They’re never too old, and it’s never too late. With the proper training, your animal can learn wrong from right. But just like everything else, it requires time and patience. Don’t give up. Your pet is worth the struggle. And don’t worry, you too will get your reward.

How Old is Your Cat Really?

How old is your cat in "people years"? Some suggest a guideline of one "cat year" equal to four "people years," but it really doesn't work out that neatly. You can see the problem from the beginning: A 1-year-old cat is nearly mature, but you can't say the same thing about a human 4-year-old.

A better way to figure it is to count the first year of a cat's life as comparable to the time a human reaches the early stages of adulthood — the age of 15 or so. Like a human adolescent, a 1-year-old cat looks fairly grown up and is capable of becoming a parent, but is lacking in emotional maturity.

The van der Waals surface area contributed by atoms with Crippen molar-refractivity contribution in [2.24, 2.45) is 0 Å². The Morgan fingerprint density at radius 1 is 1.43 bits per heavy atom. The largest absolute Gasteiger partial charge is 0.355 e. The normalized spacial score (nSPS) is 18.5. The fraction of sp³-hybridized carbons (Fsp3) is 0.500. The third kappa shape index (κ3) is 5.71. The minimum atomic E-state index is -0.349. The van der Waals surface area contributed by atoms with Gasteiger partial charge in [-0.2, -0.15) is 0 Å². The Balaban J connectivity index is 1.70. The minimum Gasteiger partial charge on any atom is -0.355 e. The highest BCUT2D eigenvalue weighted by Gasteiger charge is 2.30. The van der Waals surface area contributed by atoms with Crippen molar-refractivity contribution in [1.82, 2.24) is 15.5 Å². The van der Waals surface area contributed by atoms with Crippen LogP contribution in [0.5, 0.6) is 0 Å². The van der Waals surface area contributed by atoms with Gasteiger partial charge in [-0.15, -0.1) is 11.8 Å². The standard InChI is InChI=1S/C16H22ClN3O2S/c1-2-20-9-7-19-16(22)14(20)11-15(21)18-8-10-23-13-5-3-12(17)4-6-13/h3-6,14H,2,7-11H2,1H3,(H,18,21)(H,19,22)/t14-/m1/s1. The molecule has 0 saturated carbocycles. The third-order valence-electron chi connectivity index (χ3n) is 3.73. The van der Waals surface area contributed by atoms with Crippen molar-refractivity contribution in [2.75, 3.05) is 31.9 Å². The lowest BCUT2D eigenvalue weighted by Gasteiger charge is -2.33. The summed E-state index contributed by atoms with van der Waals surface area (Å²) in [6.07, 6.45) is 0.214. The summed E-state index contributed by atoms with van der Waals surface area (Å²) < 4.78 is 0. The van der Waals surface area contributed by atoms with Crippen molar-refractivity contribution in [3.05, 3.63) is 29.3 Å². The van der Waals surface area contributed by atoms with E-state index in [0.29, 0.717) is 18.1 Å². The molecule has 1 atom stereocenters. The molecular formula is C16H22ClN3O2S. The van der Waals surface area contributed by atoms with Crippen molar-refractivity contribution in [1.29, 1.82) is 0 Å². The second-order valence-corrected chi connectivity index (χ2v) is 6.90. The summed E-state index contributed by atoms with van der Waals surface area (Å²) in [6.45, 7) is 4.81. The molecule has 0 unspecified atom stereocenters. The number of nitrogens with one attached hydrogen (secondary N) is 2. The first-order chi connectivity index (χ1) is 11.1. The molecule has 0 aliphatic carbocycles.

The second year of a cat's life is equivalent of full adulthood in humans — a 2-year-old cat is roughly equivalent to a person in the mid-20s. After that, the "one equals four" rule works pretty well. A 6-year-old cat is nicely middle-aged for example.

Confused? Remember, what's most important when it comes to keeping those years adding up: working to prevent accidents by keeping your pets contained, as well as ensuring good health through proper nutrition, exercise and preventive veterinary care.

Keeping Your Dog Healthy

Maintaining your dog in top physical shape and optimum health is the goal of every responsible dog owner. It is also your veterinarian's goal, and together, you can ensure that your pet stays healthy for years to come. Crucial to maintaining your dog's good health is the routine physical examination that your veterinarian performs on your pet.